Anti-migrant and anti-Muslim discourse is dominating propaganda media in Hungary. As Get the Trolls Out (GTTO) media monitoring results have shown, government-led and government-financed media regularly spread Islamophobic messages, peaking around elections time. Voices from different religious communities are rarely heard in the mainstream media, and when they are represented, they are framed through the lens of the right-wing government.
Acting within this context, GTTO partner CIJ organised a roundtable on reporting religion in Hungary. The roundtable, held in Budapest on 6 May 2019, was moderated by journalist Dóra Ónody Molnár and saw the participation of Marcell Lőrincz, researcher and GTTO media monitor, and three editors in chief of Muslim, Christian, and Jewish media outlets: János Káldos of naiiszlam.hu, evangelical theologist Dóra Laborczi of evangelikus.hu, and Seres László of neokhon.hu.
“With this roundtable, we wanted to give voice to these religions through their media leaders,” said Bea Bodrogi, CIJ media expert. Bodrogi stressed the importance of having representatives of religious media outlets because they are able to lead the public discourse on the subject, highlighting issues that are important to different religious communities.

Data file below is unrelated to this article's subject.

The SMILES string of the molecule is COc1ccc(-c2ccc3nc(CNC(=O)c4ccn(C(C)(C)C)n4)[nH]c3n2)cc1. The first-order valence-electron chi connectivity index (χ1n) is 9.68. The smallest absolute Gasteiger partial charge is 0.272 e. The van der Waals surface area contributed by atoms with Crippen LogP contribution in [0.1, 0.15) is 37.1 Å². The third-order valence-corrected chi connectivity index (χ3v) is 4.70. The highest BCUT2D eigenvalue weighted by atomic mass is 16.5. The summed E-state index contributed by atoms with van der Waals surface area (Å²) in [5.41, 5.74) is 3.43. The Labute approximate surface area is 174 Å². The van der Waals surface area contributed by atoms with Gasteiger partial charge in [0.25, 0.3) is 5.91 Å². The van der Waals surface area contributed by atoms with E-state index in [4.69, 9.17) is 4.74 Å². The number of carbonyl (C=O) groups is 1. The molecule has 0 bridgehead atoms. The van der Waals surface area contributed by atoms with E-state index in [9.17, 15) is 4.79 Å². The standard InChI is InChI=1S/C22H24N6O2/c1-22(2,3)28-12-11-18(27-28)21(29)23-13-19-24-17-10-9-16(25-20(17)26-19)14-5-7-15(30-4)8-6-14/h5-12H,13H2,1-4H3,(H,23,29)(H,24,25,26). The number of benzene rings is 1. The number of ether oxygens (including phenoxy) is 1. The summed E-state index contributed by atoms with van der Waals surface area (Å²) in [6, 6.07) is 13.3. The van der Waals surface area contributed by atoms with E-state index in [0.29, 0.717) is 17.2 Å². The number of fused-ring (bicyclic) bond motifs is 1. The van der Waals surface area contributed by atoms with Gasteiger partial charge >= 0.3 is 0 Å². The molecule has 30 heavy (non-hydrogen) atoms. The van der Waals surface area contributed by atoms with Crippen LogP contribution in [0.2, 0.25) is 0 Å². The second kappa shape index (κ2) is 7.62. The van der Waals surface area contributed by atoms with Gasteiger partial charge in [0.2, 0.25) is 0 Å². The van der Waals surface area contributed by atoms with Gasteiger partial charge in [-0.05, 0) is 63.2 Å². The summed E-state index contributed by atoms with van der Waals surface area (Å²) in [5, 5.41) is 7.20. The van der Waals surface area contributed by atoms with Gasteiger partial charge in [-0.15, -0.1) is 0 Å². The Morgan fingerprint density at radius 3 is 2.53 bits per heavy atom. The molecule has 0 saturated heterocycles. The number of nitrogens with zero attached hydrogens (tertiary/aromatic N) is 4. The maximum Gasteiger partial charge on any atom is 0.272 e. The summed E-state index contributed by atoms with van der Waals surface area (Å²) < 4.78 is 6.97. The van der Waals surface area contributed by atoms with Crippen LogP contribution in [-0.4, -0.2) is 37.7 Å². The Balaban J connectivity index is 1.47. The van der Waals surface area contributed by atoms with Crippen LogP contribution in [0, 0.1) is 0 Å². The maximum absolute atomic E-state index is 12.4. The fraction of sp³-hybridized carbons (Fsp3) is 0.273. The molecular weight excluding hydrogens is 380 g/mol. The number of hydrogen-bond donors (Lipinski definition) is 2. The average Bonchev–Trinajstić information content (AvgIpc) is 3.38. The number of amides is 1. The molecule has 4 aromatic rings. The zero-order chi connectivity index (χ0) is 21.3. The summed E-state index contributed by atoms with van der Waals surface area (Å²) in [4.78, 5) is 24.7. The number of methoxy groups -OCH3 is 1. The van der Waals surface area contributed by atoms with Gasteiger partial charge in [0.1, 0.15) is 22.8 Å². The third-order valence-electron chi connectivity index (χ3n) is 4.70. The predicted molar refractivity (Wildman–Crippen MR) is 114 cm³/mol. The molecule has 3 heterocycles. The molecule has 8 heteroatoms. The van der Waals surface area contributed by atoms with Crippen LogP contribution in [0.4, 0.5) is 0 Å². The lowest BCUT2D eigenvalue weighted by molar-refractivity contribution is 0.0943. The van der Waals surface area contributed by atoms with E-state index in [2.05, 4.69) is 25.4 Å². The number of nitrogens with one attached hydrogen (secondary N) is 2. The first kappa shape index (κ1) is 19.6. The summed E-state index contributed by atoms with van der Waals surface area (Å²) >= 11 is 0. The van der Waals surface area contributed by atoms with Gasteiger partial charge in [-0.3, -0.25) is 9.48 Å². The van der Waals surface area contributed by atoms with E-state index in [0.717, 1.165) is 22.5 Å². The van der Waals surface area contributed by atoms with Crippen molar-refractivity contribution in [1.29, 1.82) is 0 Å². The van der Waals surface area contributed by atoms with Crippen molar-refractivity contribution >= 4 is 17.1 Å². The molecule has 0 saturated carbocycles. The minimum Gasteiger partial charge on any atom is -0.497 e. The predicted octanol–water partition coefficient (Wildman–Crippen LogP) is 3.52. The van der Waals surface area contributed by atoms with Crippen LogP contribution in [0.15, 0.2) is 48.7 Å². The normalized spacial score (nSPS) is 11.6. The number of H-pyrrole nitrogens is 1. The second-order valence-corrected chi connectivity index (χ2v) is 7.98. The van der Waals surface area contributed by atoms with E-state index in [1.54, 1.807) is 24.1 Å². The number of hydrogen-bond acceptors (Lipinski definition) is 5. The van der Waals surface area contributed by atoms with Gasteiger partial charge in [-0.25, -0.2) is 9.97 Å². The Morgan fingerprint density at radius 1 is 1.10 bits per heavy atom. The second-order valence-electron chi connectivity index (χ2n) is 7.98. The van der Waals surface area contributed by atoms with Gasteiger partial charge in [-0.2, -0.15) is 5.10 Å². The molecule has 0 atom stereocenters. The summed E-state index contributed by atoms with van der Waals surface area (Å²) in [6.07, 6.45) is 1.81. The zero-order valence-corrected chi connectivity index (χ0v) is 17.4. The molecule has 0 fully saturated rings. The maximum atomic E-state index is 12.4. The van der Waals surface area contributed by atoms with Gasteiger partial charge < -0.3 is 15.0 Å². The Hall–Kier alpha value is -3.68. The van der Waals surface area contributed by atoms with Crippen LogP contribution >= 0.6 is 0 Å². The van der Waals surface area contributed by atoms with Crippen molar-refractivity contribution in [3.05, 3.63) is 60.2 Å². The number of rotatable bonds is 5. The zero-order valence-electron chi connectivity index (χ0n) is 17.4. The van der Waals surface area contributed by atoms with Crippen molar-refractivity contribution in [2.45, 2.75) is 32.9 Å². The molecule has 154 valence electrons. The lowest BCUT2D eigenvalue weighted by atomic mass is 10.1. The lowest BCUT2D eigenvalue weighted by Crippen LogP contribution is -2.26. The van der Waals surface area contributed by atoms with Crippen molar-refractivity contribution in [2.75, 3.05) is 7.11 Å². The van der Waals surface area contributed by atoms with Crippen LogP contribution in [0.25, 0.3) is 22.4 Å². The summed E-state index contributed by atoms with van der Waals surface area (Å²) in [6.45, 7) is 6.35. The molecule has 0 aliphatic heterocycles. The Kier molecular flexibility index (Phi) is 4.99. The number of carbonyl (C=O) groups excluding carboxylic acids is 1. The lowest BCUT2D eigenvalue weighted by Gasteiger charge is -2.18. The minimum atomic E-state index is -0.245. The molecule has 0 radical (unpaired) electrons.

All the panellists emphasised that ethical reporting of religion is of crucial importance, particularly in the present political climate religious matters are heavily politicised and authentic voices are rarely heard.
The roundtable succeeded in fostering connections between different editors. It also initiated discussions about how to utilise the prominence and privilege of some Christian public figures for the benefit of more marginalised groups. Dóra Laborczi, evangelic priest and journalist, said that her position would allow her to “open more doors”, with the government and other stakeholders, for those other religious communities that are regularly neglected or attacked.
Hungary is heavily divided along political lines that siding with those who are considered “enemies” of the government could be dangerous or disadvantageous. However, when relevant figures such as Laborczi intervene in the debate, opportunities and alliances are created which counter discriminatory narratives.
After this event, CIJ plans to keep working to promote different religious voices in the Hungarian media landscape. The Budapest-based organisation will produce podcasts and opinion pieces where journalists covering religion will share their points of view.